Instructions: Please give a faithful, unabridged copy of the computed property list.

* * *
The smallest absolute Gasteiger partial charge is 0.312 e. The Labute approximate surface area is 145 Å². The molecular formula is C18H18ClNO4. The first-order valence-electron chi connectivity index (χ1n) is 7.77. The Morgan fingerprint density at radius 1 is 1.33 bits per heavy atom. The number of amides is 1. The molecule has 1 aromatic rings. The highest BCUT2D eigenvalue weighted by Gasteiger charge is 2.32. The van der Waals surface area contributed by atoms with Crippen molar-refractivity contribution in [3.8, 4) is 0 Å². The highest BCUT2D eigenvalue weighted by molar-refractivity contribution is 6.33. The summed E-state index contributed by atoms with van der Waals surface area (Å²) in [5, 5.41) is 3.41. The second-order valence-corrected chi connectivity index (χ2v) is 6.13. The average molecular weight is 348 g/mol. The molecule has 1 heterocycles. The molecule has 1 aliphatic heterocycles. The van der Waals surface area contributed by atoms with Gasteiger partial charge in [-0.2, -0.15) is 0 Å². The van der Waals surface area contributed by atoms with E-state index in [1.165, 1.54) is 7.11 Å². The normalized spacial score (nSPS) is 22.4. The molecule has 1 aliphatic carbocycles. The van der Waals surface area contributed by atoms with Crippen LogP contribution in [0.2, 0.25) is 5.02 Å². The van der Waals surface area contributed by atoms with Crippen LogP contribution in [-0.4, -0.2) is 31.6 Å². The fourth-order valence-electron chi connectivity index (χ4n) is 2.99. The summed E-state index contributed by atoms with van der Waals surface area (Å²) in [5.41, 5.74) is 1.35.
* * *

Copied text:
The smallest absolute Gasteiger partial charge is 0.312 e. The Labute approximate surface area is 145 Å². The molecular formula is C18H18ClNO4. The first-order valence-electron chi connectivity index (χ1n) is 7.77. The Morgan fingerprint density at radius 1 is 1.33 bits per heavy atom. The number of amides is 1. The molecule has 1 aromatic rings. The highest BCUT2D eigenvalue weighted by Gasteiger charge is 2.32. The van der Waals surface area contributed by atoms with Crippen molar-refractivity contribution in [3.8, 4) is 0 Å². The highest BCUT2D eigenvalue weighted by molar-refractivity contribution is 6.33. The summed E-state index contributed by atoms with van der Waals surface area (Å²) in [5, 5.41) is 3.41. The second-order valence-corrected chi connectivity index (χ2v) is 6.13. The average molecular weight is 348 g/mol. The molecule has 1 heterocycles. The molecule has 1 aliphatic heterocycles. The van der Waals surface area contributed by atoms with Gasteiger partial charge in [-0.2, -0.15) is 0 Å². The van der Waals surface area contributed by atoms with E-state index in [1.165, 1.54) is 7.11 Å². The normalized spacial score (nSPS) is 22.4. The molecule has 1 aliphatic carbocycles. The van der Waals surface area contributed by atoms with Crippen LogP contribution in [0.2, 0.25) is 5.02 Å². The van der Waals surface area contributed by atoms with Crippen LogP contribution in [-0.4, -0.2) is 31.6 Å². The fourth-order valence-electron chi connectivity index (χ4n) is 2.99. The summed E-state index contributed by atoms with van der Waals surface area (Å²) in [5.41, 5.74) is 1.35.